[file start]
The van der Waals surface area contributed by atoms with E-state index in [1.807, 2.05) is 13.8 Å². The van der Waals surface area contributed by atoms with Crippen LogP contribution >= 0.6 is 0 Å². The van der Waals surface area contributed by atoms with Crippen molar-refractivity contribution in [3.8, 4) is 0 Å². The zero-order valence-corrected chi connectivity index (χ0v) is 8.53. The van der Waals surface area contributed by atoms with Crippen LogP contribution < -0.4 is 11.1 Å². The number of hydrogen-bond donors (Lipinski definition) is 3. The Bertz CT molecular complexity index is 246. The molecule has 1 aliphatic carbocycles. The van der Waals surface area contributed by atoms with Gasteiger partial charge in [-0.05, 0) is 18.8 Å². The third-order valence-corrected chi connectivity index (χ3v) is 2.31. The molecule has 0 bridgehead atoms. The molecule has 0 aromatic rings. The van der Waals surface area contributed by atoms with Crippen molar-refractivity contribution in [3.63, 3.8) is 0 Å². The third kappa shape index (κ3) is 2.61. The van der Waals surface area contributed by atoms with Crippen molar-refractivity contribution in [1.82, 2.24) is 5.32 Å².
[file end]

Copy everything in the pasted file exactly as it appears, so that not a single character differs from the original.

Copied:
The van der Waals surface area contributed by atoms with E-state index in [1.807, 2.05) is 13.8 Å². The van der Waals surface area contributed by atoms with Crippen LogP contribution >= 0.6 is 0 Å². The van der Waals surface area contributed by atoms with Crippen molar-refractivity contribution in [3.8, 4) is 0 Å². The zero-order valence-corrected chi connectivity index (χ0v) is 8.53. The van der Waals surface area contributed by atoms with Crippen LogP contribution < -0.4 is 11.1 Å². The number of hydrogen-bond donors (Lipinski definition) is 3. The Bertz CT molecular complexity index is 246. The molecule has 1 aliphatic carbocycles. The van der Waals surface area contributed by atoms with Gasteiger partial charge in [-0.05, 0) is 18.8 Å². The third-order valence-corrected chi connectivity index (χ3v) is 2.31. The molecule has 0 bridgehead atoms. The molecule has 0 aromatic rings. The van der Waals surface area contributed by atoms with Crippen molar-refractivity contribution in [3.63, 3.8) is 0 Å². The third kappa shape index (κ3) is 2.61. The van der Waals surface area contributed by atoms with Crippen molar-refractivity contribution in [1.82, 2.24) is 5.32 Å².